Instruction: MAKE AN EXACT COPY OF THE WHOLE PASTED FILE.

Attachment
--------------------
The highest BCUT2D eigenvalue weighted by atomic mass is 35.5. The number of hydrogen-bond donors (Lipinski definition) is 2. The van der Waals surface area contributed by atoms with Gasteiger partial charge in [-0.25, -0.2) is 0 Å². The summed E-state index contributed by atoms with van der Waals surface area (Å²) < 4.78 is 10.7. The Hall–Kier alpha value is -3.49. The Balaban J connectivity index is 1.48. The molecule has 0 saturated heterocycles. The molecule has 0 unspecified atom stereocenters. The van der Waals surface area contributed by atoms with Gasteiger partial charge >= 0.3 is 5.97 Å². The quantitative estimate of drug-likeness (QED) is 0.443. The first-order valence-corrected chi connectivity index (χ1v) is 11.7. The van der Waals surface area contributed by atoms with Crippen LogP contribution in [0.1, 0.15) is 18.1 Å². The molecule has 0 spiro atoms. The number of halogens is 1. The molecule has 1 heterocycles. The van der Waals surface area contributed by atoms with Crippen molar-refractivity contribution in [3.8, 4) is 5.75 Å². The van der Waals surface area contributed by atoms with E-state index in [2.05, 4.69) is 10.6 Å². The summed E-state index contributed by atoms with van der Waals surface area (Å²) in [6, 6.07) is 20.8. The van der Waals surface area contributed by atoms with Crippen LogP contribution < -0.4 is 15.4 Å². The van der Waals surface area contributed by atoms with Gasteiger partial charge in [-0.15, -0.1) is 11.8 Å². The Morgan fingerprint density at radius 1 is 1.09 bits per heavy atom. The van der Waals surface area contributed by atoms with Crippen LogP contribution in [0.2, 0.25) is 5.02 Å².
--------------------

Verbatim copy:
The highest BCUT2D eigenvalue weighted by atomic mass is 35.5. The number of hydrogen-bond donors (Lipinski definition) is 2. The van der Waals surface area contributed by atoms with Gasteiger partial charge in [-0.25, -0.2) is 0 Å². The summed E-state index contributed by atoms with van der Waals surface area (Å²) < 4.78 is 10.7. The Hall–Kier alpha value is -3.49. The Balaban J connectivity index is 1.48. The molecule has 0 saturated heterocycles. The molecule has 0 unspecified atom stereocenters. The van der Waals surface area contributed by atoms with Gasteiger partial charge >= 0.3 is 5.97 Å². The quantitative estimate of drug-likeness (QED) is 0.443. The first-order valence-corrected chi connectivity index (χ1v) is 11.7. The van der Waals surface area contributed by atoms with Crippen LogP contribution in [0.1, 0.15) is 18.1 Å². The molecule has 0 spiro atoms. The number of halogens is 1. The molecule has 1 heterocycles. The van der Waals surface area contributed by atoms with Crippen molar-refractivity contribution in [3.8, 4) is 5.75 Å². The van der Waals surface area contributed by atoms with E-state index in [2.05, 4.69) is 10.6 Å². The summed E-state index contributed by atoms with van der Waals surface area (Å²) in [6, 6.07) is 20.8. The van der Waals surface area contributed by atoms with Crippen LogP contribution < -0.4 is 15.4 Å². The van der Waals surface area contributed by atoms with Gasteiger partial charge in [-0.15, -0.1) is 11.8 Å². The Morgan fingerprint density at radius 1 is 1.09 bits per heavy atom. The van der Waals surface area contributed by atoms with Crippen LogP contribution in [0.2, 0.25) is 5.02 Å².